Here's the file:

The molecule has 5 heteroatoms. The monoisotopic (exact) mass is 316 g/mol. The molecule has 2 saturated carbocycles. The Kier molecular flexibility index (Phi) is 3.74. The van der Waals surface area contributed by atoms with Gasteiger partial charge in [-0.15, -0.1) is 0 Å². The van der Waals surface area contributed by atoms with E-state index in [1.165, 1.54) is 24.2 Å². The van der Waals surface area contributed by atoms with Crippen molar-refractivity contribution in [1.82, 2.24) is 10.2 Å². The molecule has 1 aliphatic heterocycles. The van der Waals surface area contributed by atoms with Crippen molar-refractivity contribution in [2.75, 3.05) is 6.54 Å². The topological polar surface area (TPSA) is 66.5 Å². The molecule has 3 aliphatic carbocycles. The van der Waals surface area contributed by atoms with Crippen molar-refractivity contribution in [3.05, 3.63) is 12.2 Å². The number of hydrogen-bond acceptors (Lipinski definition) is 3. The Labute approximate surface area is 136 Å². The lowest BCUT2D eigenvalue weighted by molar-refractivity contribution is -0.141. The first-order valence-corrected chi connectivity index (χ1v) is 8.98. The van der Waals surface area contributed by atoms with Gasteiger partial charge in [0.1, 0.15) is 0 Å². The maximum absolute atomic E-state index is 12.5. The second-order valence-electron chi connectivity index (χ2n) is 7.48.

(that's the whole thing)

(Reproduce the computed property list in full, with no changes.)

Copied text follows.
The molecule has 5 heteroatoms. The monoisotopic (exact) mass is 316 g/mol. The molecule has 2 saturated carbocycles. The Kier molecular flexibility index (Phi) is 3.74. The van der Waals surface area contributed by atoms with Gasteiger partial charge in [-0.15, -0.1) is 0 Å². The van der Waals surface area contributed by atoms with E-state index in [1.165, 1.54) is 24.2 Å². The van der Waals surface area contributed by atoms with Crippen molar-refractivity contribution in [1.82, 2.24) is 10.2 Å². The molecule has 1 aliphatic heterocycles. The van der Waals surface area contributed by atoms with Crippen molar-refractivity contribution in [2.75, 3.05) is 6.54 Å². The topological polar surface area (TPSA) is 66.5 Å². The molecule has 3 aliphatic carbocycles. The van der Waals surface area contributed by atoms with Crippen molar-refractivity contribution in [3.05, 3.63) is 12.2 Å². The number of hydrogen-bond acceptors (Lipinski definition) is 3. The Labute approximate surface area is 136 Å². The lowest BCUT2D eigenvalue weighted by molar-refractivity contribution is -0.141. The first-order valence-corrected chi connectivity index (χ1v) is 8.98. The van der Waals surface area contributed by atoms with Gasteiger partial charge in [0.1, 0.15) is 0 Å². The maximum absolute atomic E-state index is 12.5. The second-order valence-electron chi connectivity index (χ2n) is 7.48.